Introduced in Xanathar’s Guide to Everything, Infernal Calling is another fifth level spell like Conjure Elemental. However, this spell has much more risk and reward involved when casting. Rather than being able to summon a creature with a challenge rating of five or less, this spell can summon a devil with a challenge rating of six or less. While this might sound great on paper, there’s a catch: the demon is initially unfriendly. While the demon can hypothetically be reasoned with if there is a potential incentive for it to cooperate, or if it believes it can push its caster towards evil, this spell can very well do little more than creating another problem.
8 Conjure Fey
Conjure Fey is a spell that has a great deal in common with Conjure Elemental. A sixth level spell, Conjure Fey creates a friendly fey spirit that takes the form of any beast whose challenge rating is less than or equal to the spell’s level. By default, this means that Conjure Fey can consistently summon an allied Mammoth to help one’s party in the heat of battle.
Like Conjure Elemental, the summoned creature obeys the verbal commands of its caster, but will stop doing so if the spell’s concentration is broken.
7 Summon Greater Demon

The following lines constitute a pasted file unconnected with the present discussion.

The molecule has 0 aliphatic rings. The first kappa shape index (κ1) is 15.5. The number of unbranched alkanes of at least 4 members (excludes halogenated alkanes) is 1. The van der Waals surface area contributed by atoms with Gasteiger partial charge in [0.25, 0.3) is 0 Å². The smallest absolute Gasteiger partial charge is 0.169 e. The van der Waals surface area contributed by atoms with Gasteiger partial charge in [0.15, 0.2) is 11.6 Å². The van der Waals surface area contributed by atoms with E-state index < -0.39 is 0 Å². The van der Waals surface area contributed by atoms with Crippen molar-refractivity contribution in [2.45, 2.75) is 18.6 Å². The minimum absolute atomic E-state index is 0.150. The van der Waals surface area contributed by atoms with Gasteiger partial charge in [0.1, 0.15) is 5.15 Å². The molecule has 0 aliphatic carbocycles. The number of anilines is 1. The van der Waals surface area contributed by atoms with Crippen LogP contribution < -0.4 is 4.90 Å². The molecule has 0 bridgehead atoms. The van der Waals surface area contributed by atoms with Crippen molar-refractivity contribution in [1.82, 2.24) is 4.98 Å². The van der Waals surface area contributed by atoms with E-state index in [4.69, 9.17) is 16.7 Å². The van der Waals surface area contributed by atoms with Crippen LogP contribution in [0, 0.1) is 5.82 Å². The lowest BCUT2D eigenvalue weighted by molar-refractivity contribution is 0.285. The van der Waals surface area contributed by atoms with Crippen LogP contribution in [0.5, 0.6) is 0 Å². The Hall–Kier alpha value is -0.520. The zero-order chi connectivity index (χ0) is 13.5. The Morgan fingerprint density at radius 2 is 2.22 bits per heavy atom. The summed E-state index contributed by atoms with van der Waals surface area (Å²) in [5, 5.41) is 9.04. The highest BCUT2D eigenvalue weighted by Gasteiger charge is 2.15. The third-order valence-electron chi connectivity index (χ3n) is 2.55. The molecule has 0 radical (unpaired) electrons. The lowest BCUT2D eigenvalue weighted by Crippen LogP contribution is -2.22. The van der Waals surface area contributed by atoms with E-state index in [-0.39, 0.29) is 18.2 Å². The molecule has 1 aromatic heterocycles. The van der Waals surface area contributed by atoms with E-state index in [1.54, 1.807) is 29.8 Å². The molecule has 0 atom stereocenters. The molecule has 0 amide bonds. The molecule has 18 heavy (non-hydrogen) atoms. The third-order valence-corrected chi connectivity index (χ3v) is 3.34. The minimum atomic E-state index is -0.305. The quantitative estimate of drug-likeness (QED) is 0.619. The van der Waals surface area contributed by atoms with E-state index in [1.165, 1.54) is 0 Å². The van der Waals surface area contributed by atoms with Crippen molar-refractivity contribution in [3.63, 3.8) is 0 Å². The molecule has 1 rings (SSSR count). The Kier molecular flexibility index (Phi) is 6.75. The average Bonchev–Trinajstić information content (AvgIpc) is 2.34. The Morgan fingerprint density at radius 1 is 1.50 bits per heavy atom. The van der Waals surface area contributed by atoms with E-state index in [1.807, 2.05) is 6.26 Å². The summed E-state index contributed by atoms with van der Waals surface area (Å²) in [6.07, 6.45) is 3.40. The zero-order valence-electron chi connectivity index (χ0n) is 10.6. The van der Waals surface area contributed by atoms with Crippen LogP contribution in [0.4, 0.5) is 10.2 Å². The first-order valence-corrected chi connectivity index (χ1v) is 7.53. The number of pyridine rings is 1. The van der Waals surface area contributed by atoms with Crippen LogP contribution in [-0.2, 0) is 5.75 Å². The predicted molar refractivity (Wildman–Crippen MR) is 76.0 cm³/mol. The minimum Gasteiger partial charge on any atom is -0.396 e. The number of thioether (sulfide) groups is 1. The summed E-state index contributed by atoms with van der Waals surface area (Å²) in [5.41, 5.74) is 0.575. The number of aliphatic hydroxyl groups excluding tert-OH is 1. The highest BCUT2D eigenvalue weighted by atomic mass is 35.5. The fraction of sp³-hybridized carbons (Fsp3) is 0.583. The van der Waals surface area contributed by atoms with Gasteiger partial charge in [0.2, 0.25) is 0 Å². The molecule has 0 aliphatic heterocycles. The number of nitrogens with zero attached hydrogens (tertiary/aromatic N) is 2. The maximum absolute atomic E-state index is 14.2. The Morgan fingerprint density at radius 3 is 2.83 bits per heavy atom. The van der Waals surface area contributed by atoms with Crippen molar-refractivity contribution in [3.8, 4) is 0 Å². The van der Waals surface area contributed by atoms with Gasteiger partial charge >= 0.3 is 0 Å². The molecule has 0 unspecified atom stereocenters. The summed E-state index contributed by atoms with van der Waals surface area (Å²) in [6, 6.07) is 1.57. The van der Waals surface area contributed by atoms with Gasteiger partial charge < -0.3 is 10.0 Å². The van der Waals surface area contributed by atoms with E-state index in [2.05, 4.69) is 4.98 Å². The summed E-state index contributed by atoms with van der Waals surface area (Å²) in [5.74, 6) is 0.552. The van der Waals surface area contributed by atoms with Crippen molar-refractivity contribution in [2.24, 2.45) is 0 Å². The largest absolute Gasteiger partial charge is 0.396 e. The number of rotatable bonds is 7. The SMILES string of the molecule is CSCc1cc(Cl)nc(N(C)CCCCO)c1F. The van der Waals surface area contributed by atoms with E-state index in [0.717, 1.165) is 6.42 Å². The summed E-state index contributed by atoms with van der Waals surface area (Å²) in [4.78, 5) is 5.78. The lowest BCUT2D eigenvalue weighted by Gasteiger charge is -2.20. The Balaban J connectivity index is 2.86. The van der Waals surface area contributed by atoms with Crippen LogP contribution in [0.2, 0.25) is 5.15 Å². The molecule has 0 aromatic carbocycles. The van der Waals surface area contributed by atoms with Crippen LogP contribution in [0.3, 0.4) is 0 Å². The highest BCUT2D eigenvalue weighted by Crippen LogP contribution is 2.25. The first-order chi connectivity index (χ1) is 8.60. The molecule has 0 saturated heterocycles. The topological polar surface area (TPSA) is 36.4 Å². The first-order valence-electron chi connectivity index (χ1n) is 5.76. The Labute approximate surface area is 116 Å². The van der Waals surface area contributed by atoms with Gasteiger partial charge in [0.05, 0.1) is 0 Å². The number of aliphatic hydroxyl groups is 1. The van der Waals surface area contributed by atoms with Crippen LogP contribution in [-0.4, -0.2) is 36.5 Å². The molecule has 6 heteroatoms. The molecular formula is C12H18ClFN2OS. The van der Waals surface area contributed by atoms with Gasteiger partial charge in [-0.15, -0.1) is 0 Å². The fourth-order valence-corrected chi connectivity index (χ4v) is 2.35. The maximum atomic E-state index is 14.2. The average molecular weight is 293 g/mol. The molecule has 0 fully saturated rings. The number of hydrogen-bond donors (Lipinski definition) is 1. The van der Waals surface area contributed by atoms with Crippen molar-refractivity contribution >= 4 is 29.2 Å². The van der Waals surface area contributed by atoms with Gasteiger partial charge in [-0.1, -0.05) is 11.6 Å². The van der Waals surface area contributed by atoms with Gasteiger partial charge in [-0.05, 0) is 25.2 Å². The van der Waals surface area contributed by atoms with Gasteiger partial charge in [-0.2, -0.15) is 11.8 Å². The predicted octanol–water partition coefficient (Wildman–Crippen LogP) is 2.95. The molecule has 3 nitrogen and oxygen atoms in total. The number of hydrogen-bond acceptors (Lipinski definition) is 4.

Summon Greater Demon is a more consistent alternative to Infernal Calling that is available as a fourth level conjuration spell. Summoning a demon of a challenge rating of five or less, the demon that is summoned initially follows the verbal commands of its caster. However, at the end of each of that demon’s turns, it makes a charisma saving throw. If it succeeds this save, rather than follow orders, it will simply attack whatever non-demon creature is closest to it. Even in the worst situations, this can still cause a great deal of damage to foes, as long as one’s party keeps their distance from the demon.
5 Planar Ally
A sixth level conjuration spell for Clerics, Planar Ally allows its caster to request help from a deity or otherworldly being, having said entity send the help. This spell can potentially allow its caster to summon a specifically named creature, though this is at the DM’s discretion.
Unlike the other spells on this list, there is no given challenge rating associated with what may be summoned and said summoned creature is entirely decided by the aforementioned otherworldly being (a.k.a. the DM).